The Wire – Real Life Drama in Fictional Portions

There are many shows that have stood the test of time over the years. Classic programs like Seinfeld and Friends kept audiences and coming back for more season after entertaining season. Shows like Law & Order or CSI: Crime Scene Investigation have almost cult like followings, people who tune in every week without fail to catch the newest episode of their favorite long lasting series. A show like The Simpsons that has been on the air for almost two decades is obviously a fan favorite and can safely be labeled one of the most successful shows of all time, simply by looking at its staying power on network TV. But there are shows that, for one reason or another, get canceled after only a few seasons. Some of the plug on some of these shows is pulled simply because they are not attracting enough viewers to keep them around; but other, seemingly popular shows, to the distress of their fans, have been yanked off the air without much warning as well. HBO’s The Wire is a prime example of this type of programming that seemed to have success while being produced, but was cancelled after only a handful of seasons.

Being broadcast on HBO, The Wire was available to plenty of people in plenty of homes across America: the show was available on any sort of basic cable or high definition, satellite TV package. The show revolves around the urban drug and crime scene that has taken a stranglehold on one of America’s most well known cities, Baltimore, MD. With characters changing every season (and sometimes, every episode) one reason the show may have been cancelled was the lack of consistency among its most popular players. However, this was not due to poor planning or a lack of foresight by the show’s slew of writers. The fact is, in The Wire, characters are part of an increasingly violent drug trade and therefore many of them are killed throughout the span of a season. This is what gave the show so much power, and what made it so popular: it did not play into the standards of television by having everything work out and having all the problems be resolved by the end of each 60 minute episode. Rather, problems persisted and people got killed along the way, just as occurs in real life.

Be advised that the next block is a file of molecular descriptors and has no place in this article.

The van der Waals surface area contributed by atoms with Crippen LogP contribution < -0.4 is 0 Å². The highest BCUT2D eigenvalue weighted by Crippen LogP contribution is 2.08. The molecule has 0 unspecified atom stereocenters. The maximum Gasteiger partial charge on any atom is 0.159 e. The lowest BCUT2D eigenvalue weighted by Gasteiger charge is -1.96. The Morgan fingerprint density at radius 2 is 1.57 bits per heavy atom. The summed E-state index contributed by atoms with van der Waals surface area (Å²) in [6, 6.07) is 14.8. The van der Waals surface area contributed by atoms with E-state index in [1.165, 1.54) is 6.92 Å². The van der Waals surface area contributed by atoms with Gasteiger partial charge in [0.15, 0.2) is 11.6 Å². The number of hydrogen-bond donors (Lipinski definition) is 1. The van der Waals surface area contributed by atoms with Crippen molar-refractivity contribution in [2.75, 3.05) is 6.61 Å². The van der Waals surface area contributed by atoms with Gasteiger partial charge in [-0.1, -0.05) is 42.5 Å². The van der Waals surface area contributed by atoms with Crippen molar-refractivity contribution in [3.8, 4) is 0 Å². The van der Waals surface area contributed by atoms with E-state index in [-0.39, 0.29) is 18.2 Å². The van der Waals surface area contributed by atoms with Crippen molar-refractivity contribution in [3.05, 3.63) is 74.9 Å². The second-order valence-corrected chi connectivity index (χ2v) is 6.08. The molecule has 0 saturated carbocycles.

There are other sides of of the city and its urban life that the show tries to explore as well. In direct contrast to the street crime and drug trafficking that is no doubt the main story line of The Wire, the writers and producers also made a conscious effort to show the other side of that story, and profile people who have been part of the drug game and are now resolved to living a life pure of such evils. One such character, Dennis Wise (known by everybody simply as “Cutty”) starts a gym in an effort to attract kids off of the drug corners and into sports and physical fitness. His story line carries through a few seasons, as he is released from prison and does his part to reverse the trend of so many young kids getting into violence, drugs, and eventually, trouble with the law.

While the show takes time to showcase both sides of the drug trade – the lavish, rich side of successful drug dealers who have diamond studded jewelry, cars, and HD TVs as well as the reformed ex-convicts trying to do good in a community full of bad – it ultimately could not stand the test of time being pulled after only five seasons. A show like The Wire is an example of how a popular shows can sometimes still be cancelled due to outside influences and under the table discussions.

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